A doctoral candidate at Eindhoven University of Technology has developed a porous foam reactor for the rapid and well-controlled production of high value chemicals with an energy efficiency ten times higher than traditional reactors at comparable production rates.
Charl Stemmet investigated a new, structured support for catalysts for use in gas-liquid reactors. He used a highly porous solid foam as the support material, having up to 97% open space available and a very large surface area per reactor volume. This large surface area is important for mass-transfer-limited, gas-liquid reactions; the larger the surface area, the greater the production per unit reactor volume.
To make a good reactor design with this new catalyst support, Stemmet first of all examined the flow behaviour of gas and liquid, and experimentally determined the design equations. He then compared the foam reactor with the current standard for gas-liquid reactions using a solid catalyst: a packed bed of stacked catalyst particles.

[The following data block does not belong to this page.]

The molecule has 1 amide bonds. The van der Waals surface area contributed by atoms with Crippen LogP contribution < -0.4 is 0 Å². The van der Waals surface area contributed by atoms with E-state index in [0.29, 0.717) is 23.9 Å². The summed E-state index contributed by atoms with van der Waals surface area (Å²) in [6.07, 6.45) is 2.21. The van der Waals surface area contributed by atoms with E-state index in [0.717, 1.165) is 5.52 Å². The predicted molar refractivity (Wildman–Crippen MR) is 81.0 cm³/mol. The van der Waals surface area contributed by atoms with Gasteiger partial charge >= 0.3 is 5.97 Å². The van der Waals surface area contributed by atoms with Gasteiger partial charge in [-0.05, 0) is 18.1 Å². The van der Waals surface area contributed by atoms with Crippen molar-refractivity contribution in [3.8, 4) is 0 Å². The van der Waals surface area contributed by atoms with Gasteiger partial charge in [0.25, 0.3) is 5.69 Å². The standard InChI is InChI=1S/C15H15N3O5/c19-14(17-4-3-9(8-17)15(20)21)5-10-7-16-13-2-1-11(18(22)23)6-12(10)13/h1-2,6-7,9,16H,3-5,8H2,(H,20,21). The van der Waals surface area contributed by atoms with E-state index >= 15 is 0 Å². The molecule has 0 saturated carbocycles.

The foam reactor has a volume 1.5 times larger than that of the packed bed for the same gas and liquid flows and the same production rate. However, the energy efficiency of the foam reactor is ten times higher than that of the packed bed.
The results will be used by the industrial partners in this project: BASF Nederland B.V. (formerly Engelhard) , DSM Research B.V., Ecoceramics B.V., Lummus Technology (formerly ABB Lummus Global Inc.), Recemat B.V. and Shell Global Solutions International B.V. The project was funded by Technology Foundation STW.
Technology Foundation STW funds applied technical scientific research, with a budget of about €50 million (US$73 million).